“Arise Knocknagoshel, and take your place among the nations of the earth!” I don’t mean to be flippant, but it was that bold and brave declaration, that I associate with Parnell and his Kerry supporters, that came to mind when I listened to the Taoiseach’s speech yesterday.
He was speaking about Cloyne and child abuse. But he was also speaking about a republic, and what accountability means in a republic. In fact, he did more to advance republican values in one short speech than 30 years of Provo violence ever did.
And he also threw down the gauntlet to the Vatican. I’ve been writing here about the importance and value of real, two-way diplomacy, and about how we need to take steps to ensure that our position is properly respected by the Holy See. Well, the Taoiseach certainly upped the ante yesterday. Diplomatic relations between our two small states are historically low today — but it’s precisely because the Taoiseach cut through the arrogance of the Vatican’s smug superiority with his speech.
But actually, the speech did more than any of these things. Don’t get me wrong — I have to say I felt immensely proud of our Taoiseach and our government when I heard it. It was the kind of speech that many of us in my generation never thought we’d live to hear, whose impact was all the greater because it came from a Fine Gael leader.
It will go down in history, I suspect, alongside some of the great speeches — DeValera’s reply to Churchill at the end of the Second World War, Des O’Malley’s famous “stand by the republic” speech, Mary Robinson’s victory speech in the RDS in 1999 — the Mna na hEireann speech. All of those speeches had one thing in common with Enda Kenny’s speech — they reflected the way we feel about ourselves right now. They all represented watersheds. So did Kenny’s.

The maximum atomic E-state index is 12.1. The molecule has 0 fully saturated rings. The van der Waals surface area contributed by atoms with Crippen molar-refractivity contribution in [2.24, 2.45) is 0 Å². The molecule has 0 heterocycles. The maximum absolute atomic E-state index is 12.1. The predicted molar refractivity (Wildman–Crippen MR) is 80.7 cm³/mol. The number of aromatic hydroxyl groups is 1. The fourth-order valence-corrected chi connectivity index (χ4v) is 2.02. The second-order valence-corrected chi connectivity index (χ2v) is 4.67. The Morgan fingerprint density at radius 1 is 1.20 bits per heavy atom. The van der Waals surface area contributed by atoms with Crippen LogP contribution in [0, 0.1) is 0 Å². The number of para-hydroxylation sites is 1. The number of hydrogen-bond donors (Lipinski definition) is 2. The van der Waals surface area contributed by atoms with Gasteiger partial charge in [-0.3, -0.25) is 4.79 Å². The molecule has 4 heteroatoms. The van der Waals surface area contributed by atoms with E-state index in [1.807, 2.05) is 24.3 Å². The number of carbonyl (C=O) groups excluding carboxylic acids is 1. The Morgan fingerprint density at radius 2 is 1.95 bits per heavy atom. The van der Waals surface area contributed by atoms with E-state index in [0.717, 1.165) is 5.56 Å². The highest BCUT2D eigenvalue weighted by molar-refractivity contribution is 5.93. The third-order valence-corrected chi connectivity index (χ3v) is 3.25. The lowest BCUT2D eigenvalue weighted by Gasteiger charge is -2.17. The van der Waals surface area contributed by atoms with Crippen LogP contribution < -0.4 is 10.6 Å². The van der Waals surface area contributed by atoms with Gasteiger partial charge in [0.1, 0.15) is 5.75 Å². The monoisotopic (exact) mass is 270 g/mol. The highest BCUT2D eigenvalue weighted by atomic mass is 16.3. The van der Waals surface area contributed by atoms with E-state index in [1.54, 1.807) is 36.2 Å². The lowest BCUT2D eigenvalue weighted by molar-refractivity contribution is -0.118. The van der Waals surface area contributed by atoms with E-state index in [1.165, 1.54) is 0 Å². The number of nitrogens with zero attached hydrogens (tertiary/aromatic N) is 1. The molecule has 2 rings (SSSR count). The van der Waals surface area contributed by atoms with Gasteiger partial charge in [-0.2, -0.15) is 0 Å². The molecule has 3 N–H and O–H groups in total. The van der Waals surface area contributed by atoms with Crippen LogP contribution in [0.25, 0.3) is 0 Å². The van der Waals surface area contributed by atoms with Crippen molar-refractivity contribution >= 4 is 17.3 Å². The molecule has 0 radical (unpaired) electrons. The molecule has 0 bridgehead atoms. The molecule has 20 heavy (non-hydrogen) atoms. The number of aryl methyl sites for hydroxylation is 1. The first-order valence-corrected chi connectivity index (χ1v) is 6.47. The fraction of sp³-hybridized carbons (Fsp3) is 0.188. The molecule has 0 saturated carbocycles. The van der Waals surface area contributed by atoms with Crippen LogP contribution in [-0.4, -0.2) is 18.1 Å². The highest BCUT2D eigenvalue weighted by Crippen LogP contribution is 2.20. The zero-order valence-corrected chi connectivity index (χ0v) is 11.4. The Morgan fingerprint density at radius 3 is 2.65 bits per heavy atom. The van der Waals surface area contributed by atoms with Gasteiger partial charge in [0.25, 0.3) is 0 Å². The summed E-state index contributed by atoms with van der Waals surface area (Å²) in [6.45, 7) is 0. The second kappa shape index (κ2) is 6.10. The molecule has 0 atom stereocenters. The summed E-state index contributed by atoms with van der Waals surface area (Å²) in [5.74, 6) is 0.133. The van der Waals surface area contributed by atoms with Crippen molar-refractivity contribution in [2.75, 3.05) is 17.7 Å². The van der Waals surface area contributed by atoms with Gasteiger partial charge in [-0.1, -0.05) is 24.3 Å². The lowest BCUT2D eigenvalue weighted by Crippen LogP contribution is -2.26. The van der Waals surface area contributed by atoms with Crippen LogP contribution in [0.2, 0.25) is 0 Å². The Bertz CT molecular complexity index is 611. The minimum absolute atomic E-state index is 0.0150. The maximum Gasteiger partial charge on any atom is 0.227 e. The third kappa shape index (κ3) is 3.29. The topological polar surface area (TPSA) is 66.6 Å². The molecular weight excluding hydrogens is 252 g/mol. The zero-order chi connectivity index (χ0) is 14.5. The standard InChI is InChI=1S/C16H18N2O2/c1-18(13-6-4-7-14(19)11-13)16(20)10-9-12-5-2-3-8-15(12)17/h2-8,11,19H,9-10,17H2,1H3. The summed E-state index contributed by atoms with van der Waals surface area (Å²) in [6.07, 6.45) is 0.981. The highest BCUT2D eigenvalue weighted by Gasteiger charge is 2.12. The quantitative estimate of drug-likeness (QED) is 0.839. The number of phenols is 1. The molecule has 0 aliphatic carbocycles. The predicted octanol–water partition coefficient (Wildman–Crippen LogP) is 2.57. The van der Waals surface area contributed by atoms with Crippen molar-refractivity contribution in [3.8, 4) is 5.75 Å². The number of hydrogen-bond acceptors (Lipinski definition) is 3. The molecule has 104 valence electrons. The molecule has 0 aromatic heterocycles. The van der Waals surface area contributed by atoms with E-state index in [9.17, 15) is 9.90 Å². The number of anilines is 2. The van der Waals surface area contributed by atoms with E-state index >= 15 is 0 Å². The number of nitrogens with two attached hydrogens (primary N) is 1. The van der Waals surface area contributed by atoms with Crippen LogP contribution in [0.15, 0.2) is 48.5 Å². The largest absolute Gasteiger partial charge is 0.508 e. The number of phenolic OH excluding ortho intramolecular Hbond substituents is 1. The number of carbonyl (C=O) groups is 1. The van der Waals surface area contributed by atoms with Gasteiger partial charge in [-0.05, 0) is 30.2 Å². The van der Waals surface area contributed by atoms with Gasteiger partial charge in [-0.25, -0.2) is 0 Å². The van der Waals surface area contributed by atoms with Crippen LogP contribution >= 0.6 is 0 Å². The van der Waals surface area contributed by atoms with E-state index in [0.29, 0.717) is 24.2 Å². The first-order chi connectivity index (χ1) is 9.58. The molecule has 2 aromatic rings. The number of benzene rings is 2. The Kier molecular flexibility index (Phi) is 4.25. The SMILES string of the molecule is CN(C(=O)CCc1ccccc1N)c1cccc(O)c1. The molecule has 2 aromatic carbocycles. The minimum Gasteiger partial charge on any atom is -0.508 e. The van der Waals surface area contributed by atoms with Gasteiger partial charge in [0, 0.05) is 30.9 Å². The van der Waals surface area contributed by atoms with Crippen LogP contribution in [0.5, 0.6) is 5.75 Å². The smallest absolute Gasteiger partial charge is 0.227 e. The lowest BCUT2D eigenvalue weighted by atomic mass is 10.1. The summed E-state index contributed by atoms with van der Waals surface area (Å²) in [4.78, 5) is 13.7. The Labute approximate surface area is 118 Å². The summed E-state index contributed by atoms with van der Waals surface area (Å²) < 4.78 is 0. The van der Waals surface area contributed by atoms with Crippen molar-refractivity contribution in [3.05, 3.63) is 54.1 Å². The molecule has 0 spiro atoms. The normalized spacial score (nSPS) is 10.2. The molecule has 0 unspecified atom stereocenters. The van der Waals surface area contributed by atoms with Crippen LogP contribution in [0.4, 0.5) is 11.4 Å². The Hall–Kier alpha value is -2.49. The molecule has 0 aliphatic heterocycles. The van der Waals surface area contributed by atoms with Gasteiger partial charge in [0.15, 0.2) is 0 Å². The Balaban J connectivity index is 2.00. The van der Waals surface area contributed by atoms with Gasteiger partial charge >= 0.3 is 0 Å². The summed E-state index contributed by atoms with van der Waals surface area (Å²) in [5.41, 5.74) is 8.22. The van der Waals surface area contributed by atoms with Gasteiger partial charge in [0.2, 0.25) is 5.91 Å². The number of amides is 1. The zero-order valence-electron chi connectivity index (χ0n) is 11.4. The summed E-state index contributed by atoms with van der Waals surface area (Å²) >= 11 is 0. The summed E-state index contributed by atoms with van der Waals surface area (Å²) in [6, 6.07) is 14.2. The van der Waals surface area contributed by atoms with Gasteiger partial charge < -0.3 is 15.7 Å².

It did one other thing. It set the bar high. This was a speech, after all, about child abuse — how it had been perpetrated, and how it had been covered up. The last Taoiseach Brian Cowen made a powerful speech about that subject when he responded to the Ryan Report in the Dail. He concentrated more on the role of the State in colluding with corruption in the Church and apologised for that. And he concluded by saying that the only possible response was to make Ireland a model of how children are treated.
His government drew up a 99-point implementation plan to do precisely that. By the time they had left office, nearly two years later, they had delivered on some, but actually very little, of their own plan. They left a huge agenda of change behind, that Fine Gael and Labour must now deliver on.
The present Government has made a good start. And by saying what he said — by making it clear that a real republic will never tolerate the abuse, the cover-ups, the denial of accountability — the Taoiseach has ensured that he and his Government will now be judged by the high standards he has set.
Yesterday’s speech allowed us all to stand a little taller.
Implementing the promise of the speech will be a bigger task still.